Even though many suspect Peregrine Financial Group founder Russell Wasendorf Sr. had help pulling off a $200 million fraud, prosecutors are willing to let him plead guilty to reduced charges without saying who, if anyone, helped him.
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By: Scott Cohn Senior Correspondent, CNBC
Peregrine a futures brokerage based in Cedar Falls, Iowa, also operated as PFG Best. The firm collapsed in July after Wasendorf, who had attempted suicide, admitted he had falsified the firm's financial statements for nearly 20 years. Wasendorf claimed to have acted alone, but the head of the firm's primary regulator, the National Futures Association, told CNBC at the time that did not seem possible.
"The sheer volume of forged documents that were produced as part of this scheme is staggering, and had to occur on a daily basis," NFA President Daniel Roth said on July 25. "I think there is a legitimate cause for question as to whether more than one person was involved."
Now, the question may never be answered.
Wasendorf, 64, is scheduled to plead guilty Monday to a four-count criminal complaint charging him with embezzlement, fraud and two counts of false statement to regulators. He is not charged with conspiracy.
Under a plea agreement signed by Wasendorf on September 6 but not made public until this week, an earlier indictment accusing him of 31 counts of false statements to regulators will be dropped. Unlike many criminal plea agreements, Wasendorf is under no obligation to cooperate with prosecutors.
A spokesman for the U.S. Attorney's office did not respond to an e-mail from CNBC asking why Wasendorf was being allowed to plead guilty to reduced charges without being required to cooperate in the investigation.
Wasendorf's court-appointed attorney, Jane Kelly, also did not respond to a request for comment. Wasendorf is being represented by a public defender because his assets are frozen.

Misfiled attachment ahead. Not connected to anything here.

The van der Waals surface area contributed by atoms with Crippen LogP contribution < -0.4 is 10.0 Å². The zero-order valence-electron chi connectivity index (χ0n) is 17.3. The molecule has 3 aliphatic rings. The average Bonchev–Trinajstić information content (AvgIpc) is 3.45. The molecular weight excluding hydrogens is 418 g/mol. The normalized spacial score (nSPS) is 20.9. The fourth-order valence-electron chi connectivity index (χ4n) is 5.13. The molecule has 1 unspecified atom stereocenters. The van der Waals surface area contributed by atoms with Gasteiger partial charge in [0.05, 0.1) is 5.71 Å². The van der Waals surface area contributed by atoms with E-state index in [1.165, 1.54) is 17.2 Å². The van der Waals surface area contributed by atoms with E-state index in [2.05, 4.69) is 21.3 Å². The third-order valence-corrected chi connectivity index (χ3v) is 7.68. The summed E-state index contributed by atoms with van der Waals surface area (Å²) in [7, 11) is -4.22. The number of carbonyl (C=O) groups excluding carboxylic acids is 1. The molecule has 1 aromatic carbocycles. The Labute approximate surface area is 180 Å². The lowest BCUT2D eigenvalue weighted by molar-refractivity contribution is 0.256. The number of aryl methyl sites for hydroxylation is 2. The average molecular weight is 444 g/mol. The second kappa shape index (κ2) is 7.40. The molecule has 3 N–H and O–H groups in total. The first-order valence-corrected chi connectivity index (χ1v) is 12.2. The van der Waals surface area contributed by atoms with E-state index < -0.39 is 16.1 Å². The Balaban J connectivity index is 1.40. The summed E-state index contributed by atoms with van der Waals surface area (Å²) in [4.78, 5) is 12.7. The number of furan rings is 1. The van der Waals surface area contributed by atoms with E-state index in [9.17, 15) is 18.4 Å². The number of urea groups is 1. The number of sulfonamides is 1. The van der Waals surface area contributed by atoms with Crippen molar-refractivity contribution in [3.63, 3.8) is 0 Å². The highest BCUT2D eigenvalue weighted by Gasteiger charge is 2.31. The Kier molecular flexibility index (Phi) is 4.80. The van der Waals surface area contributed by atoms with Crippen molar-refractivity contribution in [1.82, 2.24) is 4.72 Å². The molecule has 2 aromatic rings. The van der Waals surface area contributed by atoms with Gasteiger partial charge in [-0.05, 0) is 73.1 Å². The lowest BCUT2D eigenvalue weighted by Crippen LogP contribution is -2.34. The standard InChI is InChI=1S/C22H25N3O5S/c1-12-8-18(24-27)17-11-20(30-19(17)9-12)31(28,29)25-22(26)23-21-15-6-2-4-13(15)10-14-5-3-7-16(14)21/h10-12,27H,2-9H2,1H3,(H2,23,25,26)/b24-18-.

While Wasendorf is not under any obligation under his plea agreement to cooperate with criminal authorities, court papers show he has met with them twice and "attempted to answer all of the questions put to him." The meetings, on July 27 and August 27, each lasted six hours and included assistant U.S. attorneys, FBI agents, representatives of the Commodity Futures Trading Commission, the bankruptcy trustee and others.
The federal judge overseeing Wasendorf's criminal case, Chief Magistrate Judge Jon Stuart Scoles, cited those meetings in ruling Thursday that Wasendorf should be freed on bail following his guilty plea pending his sentencing, despite prosecutors' arguments that he is a flight risk — or could attempt suicide again.
"I do not believe there is a serious risk Defendant will flee, and therefore his detention is not authorized," Scoles wrote in a 17-page opinion.
Based on his plea agreement, Wasendorf faces up to 50 years in prison. However, under federal sentencing guidelines, he could receive considerably less.
Prosecutors estimate more than 27,000 investors lost money in the fraud.